Reviews of Teen Books

Nothing But The Truth
Avi
3 stars = Pretty Good
Review:

"Nothing But the Truth," an documentary novel by Avi, depicts a small student-teacher quarrel that became a national headline. The book starts with one's average teenage boy named Philip Malloy. He runs track and is a fairly good student. His arch nemesis and least favorited teacher, Miss Narwin, thinks poorly of Philip, especially after he is switched to her homeroom. The day is always begun with the playing of the national anthem, but when Phil starts to "sing" along, Miss Narwin starts to lose it. After suspensions, interviews with newspapers, and nation wide fame, Philip must not only figure out how to deal with his newly renowned fame, but also how to deal with being honest about what is really going on. This book was a great, quick read. The way the book was composed made for easy reading and enjoyability. "Nothing But the Truth" was written in 1992, but the topic is still relevant decades later. With the kneeling during the national anthem in the NFL to other highly debated political topics, "Nothing But the Truth" is a great book for a quick but thoughtful read.

Reviewer's Name: Ella S
Genres:
The Scarlet Pimpernel
Orczy, Baronness Emmuska
4 stars = Really Good
Review:

The Scarlet Pimpernel is a wonderful book that incorporates the idealism of the French Revolution to create a unique setting. The historical adventure story is filled with a great blend of suspense, thrills, and romance. The developments included in the story are well-executed and the characters are all full of life. The overarching plot is also intriguing and will captivate the reader until the end of the book. Overall, I would recommend this book to anyone, especially those who like a bit a history.

Reviewer's Name: Steven L
Sense and Sensibility
Austen, Jane
5 stars = Bohemian Rhapsody Awesome!
Review:

In the classic Jane Austen novel "Sense & Sensibility", three sisters -- Elinor, Marianne, and Margaret -- face a new life after their father dies and they are forced to move to a new home. The sisters' relationships are tested as they balance emotional turmoil, suitors, and new beginnings. I loved this book -- partly because Austen's writing style is straightforward and far easier to read than most classics -- and because of how much time Austen took to masterfully develop her characters. The relationship between Elinor (who is sensible and logical) and her sister Marianne (who is emotional and has a love for drama) is deep and complicated. As the story progresses, we see different sides of the sisters as they struggle to grow in their new environment. I absolutely loved this story. Honestly, there isn't a single negative thing I can say about it. I would highly recommend it to someone who doesn't like classic novels, because I think "Sense & Sensibility" could definitely change their minds.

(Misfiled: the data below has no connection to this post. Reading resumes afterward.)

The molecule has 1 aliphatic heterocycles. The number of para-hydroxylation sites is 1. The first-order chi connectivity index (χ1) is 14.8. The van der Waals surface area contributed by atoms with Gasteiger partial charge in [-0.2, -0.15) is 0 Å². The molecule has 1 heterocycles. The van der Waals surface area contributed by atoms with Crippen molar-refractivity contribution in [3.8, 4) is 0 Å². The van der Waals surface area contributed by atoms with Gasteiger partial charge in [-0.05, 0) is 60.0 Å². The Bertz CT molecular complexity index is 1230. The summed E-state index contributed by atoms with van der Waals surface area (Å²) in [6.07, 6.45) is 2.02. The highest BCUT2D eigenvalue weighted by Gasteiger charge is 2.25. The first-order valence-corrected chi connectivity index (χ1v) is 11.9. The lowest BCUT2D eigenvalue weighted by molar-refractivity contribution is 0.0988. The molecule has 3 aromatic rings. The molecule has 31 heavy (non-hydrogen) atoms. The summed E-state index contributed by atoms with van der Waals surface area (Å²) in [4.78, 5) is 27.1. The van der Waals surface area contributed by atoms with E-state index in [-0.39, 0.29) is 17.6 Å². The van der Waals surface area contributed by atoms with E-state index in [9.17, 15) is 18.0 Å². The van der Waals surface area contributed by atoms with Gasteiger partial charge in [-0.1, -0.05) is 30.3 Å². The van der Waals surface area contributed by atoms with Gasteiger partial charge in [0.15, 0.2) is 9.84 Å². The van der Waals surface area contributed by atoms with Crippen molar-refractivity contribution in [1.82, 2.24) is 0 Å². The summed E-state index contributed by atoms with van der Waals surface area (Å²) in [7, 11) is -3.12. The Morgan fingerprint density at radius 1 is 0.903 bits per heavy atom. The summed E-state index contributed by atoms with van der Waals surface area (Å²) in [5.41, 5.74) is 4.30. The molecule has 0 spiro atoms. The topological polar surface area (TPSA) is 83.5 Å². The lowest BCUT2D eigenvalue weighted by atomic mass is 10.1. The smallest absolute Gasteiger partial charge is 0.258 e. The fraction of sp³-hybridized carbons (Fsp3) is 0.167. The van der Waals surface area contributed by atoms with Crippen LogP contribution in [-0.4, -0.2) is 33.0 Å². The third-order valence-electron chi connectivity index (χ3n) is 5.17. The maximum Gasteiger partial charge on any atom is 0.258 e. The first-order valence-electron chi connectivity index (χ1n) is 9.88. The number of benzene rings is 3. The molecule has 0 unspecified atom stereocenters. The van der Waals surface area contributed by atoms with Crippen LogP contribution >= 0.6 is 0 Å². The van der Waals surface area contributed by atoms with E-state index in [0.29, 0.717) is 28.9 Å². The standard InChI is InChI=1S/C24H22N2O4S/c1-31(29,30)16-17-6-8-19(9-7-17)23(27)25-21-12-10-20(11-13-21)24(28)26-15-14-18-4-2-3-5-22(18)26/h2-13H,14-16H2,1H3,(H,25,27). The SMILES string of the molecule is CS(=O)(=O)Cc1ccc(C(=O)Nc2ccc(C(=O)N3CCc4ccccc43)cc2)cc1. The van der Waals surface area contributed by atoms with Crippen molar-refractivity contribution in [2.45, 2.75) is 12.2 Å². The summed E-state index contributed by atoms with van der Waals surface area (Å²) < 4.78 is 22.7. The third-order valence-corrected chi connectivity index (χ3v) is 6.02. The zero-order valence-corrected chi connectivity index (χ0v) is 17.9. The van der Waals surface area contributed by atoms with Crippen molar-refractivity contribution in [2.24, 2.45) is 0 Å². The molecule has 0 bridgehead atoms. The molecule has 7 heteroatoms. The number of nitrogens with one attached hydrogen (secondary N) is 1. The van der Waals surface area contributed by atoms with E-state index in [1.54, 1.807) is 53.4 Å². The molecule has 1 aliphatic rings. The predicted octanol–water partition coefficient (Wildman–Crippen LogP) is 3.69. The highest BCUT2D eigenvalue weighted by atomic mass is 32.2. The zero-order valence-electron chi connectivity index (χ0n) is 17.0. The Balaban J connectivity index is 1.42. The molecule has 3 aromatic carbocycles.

Grade: 12

Reviewer's Name: Gillian P.
Frankenstein
Shelley, Mary Wollstonecraft
3 stars = Pretty Good
Review:

In Mary Shelley's classic novel "Frankenstein", a young ambitious scientist decides to play God and, in the process, creates a monster. As the monster struggles with self-identity and the meaning of his life, he enacts revenge on his creator by destroying everything he loves. Any time you dive into a classic novel, it can be difficult to keep your expectations from getting too high. This novel met pretty much all of mine -- the rich character development of both Frankenstein and the monster, the excellent use of suspense and foreboding to create tension, and the well-paced action. There were definitely some slow parts, but that's mostly because the writing style has changed so much between then and now. However, the multiple perspectives helped keep things moving when they began to slow down. I really enjoyed this novel but I had one fairly big complaint: the ending felt rushed. I felt that we were building up to a much more action-packed ending, but things fizzle out very quickly and the novel ends on a strangely unsatisfying note. I think that there could've been more time spent creating a strong conclusion to a really strong story. Besides that, this classic is excellent and definitely worth a read.